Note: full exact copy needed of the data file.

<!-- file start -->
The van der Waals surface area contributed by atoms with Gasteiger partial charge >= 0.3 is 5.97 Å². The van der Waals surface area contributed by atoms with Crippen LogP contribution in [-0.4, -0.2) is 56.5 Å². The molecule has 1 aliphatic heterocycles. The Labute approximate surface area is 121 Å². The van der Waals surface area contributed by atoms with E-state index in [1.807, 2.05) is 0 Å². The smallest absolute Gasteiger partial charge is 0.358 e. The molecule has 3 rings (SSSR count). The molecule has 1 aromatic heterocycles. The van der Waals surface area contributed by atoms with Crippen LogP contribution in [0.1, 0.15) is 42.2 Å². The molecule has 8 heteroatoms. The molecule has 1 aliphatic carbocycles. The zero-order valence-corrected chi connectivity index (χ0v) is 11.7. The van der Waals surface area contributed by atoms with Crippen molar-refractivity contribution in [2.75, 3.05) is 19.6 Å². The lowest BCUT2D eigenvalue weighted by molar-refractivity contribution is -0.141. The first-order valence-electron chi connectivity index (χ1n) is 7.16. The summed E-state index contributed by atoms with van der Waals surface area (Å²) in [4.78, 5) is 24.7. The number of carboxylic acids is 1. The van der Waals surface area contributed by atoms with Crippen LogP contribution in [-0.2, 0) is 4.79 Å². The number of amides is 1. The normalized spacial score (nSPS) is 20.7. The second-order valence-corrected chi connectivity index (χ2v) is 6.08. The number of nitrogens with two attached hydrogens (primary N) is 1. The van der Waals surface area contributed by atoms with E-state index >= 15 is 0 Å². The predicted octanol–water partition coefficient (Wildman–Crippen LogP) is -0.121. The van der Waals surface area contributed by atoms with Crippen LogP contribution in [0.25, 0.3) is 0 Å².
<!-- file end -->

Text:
The van der Waals surface area contributed by atoms with Gasteiger partial charge >= 0.3 is 5.97 Å². The van der Waals surface area contributed by atoms with Crippen LogP contribution in [-0.4, -0.2) is 56.5 Å². The molecule has 1 aliphatic heterocycles. The Labute approximate surface area is 121 Å². The van der Waals surface area contributed by atoms with E-state index in [1.807, 2.05) is 0 Å². The smallest absolute Gasteiger partial charge is 0.358 e. The molecule has 3 rings (SSSR count). The molecule has 1 aromatic heterocycles. The van der Waals surface area contributed by atoms with Crippen LogP contribution in [0.1, 0.15) is 42.2 Å². The molecule has 8 heteroatoms. The molecule has 1 aliphatic carbocycles. The zero-order valence-corrected chi connectivity index (χ0v) is 11.7. The van der Waals surface area contributed by atoms with Crippen molar-refractivity contribution in [2.75, 3.05) is 19.6 Å². The lowest BCUT2D eigenvalue weighted by molar-refractivity contribution is -0.141. The first-order valence-electron chi connectivity index (χ1n) is 7.16. The summed E-state index contributed by atoms with van der Waals surface area (Å²) in [4.78, 5) is 24.7. The number of carboxylic acids is 1. The van der Waals surface area contributed by atoms with Crippen LogP contribution in [-0.2, 0) is 4.79 Å². The number of amides is 1. The normalized spacial score (nSPS) is 20.7. The second-order valence-corrected chi connectivity index (χ2v) is 6.08. The number of nitrogens with two attached hydrogens (primary N) is 1. The van der Waals surface area contributed by atoms with E-state index >= 15 is 0 Å². The predicted octanol–water partition coefficient (Wildman–Crippen LogP) is -0.121. The van der Waals surface area contributed by atoms with Crippen LogP contribution in [0.25, 0.3) is 0 Å².